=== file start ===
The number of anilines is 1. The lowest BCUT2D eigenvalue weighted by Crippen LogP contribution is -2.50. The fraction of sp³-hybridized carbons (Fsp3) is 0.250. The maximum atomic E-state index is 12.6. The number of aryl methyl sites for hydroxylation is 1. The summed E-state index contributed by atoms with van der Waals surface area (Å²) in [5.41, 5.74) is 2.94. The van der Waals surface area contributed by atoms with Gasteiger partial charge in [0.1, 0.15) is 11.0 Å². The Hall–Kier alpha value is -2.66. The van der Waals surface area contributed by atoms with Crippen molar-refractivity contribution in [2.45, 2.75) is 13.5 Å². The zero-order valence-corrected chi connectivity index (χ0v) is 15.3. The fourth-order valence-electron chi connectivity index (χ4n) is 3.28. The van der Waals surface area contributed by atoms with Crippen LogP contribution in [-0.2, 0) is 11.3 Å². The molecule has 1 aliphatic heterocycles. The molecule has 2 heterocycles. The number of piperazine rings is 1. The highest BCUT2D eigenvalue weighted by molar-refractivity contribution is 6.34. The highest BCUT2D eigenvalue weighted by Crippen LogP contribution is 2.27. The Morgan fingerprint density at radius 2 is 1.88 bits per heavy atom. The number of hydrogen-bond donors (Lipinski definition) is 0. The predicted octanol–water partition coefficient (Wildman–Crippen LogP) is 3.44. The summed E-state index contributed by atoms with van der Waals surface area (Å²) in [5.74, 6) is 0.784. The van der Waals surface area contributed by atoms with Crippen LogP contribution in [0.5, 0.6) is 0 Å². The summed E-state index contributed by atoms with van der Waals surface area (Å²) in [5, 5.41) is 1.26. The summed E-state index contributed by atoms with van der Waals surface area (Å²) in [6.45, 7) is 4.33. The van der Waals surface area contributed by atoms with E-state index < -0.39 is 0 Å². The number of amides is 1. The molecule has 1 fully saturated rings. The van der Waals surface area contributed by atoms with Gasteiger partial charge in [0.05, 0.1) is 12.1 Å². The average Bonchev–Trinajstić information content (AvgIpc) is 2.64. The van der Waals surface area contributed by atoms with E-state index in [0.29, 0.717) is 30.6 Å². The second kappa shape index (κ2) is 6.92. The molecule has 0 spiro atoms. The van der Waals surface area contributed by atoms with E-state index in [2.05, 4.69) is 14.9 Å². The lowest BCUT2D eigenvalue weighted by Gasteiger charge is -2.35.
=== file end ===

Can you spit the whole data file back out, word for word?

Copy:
The number of anilines is 1. The lowest BCUT2D eigenvalue weighted by Crippen LogP contribution is -2.50. The fraction of sp³-hybridized carbons (Fsp3) is 0.250. The maximum atomic E-state index is 12.6. The number of aryl methyl sites for hydroxylation is 1. The summed E-state index contributed by atoms with van der Waals surface area (Å²) in [5.41, 5.74) is 2.94. The van der Waals surface area contributed by atoms with Gasteiger partial charge in [0.1, 0.15) is 11.0 Å². The Hall–Kier alpha value is -2.66. The van der Waals surface area contributed by atoms with Crippen molar-refractivity contribution in [2.45, 2.75) is 13.5 Å². The zero-order valence-corrected chi connectivity index (χ0v) is 15.3. The fourth-order valence-electron chi connectivity index (χ4n) is 3.28. The van der Waals surface area contributed by atoms with Crippen LogP contribution in [-0.2, 0) is 11.3 Å². The molecule has 1 aliphatic heterocycles. The molecule has 2 heterocycles. The number of piperazine rings is 1. The highest BCUT2D eigenvalue weighted by molar-refractivity contribution is 6.34. The highest BCUT2D eigenvalue weighted by Crippen LogP contribution is 2.27. The Morgan fingerprint density at radius 2 is 1.88 bits per heavy atom. The number of hydrogen-bond donors (Lipinski definition) is 0. The predicted octanol–water partition coefficient (Wildman–Crippen LogP) is 3.44. The summed E-state index contributed by atoms with van der Waals surface area (Å²) in [5.74, 6) is 0.784. The van der Waals surface area contributed by atoms with Crippen LogP contribution in [0.5, 0.6) is 0 Å². The summed E-state index contributed by atoms with van der Waals surface area (Å²) in [5, 5.41) is 1.26. The summed E-state index contributed by atoms with van der Waals surface area (Å²) in [6.45, 7) is 4.33. The van der Waals surface area contributed by atoms with E-state index < -0.39 is 0 Å². The number of amides is 1. The molecule has 1 fully saturated rings. The van der Waals surface area contributed by atoms with Gasteiger partial charge in [0.05, 0.1) is 12.1 Å². The average Bonchev–Trinajstić information content (AvgIpc) is 2.64. The van der Waals surface area contributed by atoms with E-state index in [0.29, 0.717) is 30.6 Å². The second kappa shape index (κ2) is 6.92. The molecule has 0 spiro atoms. The van der Waals surface area contributed by atoms with E-state index in [2.05, 4.69) is 14.9 Å². The lowest BCUT2D eigenvalue weighted by Gasteiger charge is -2.35.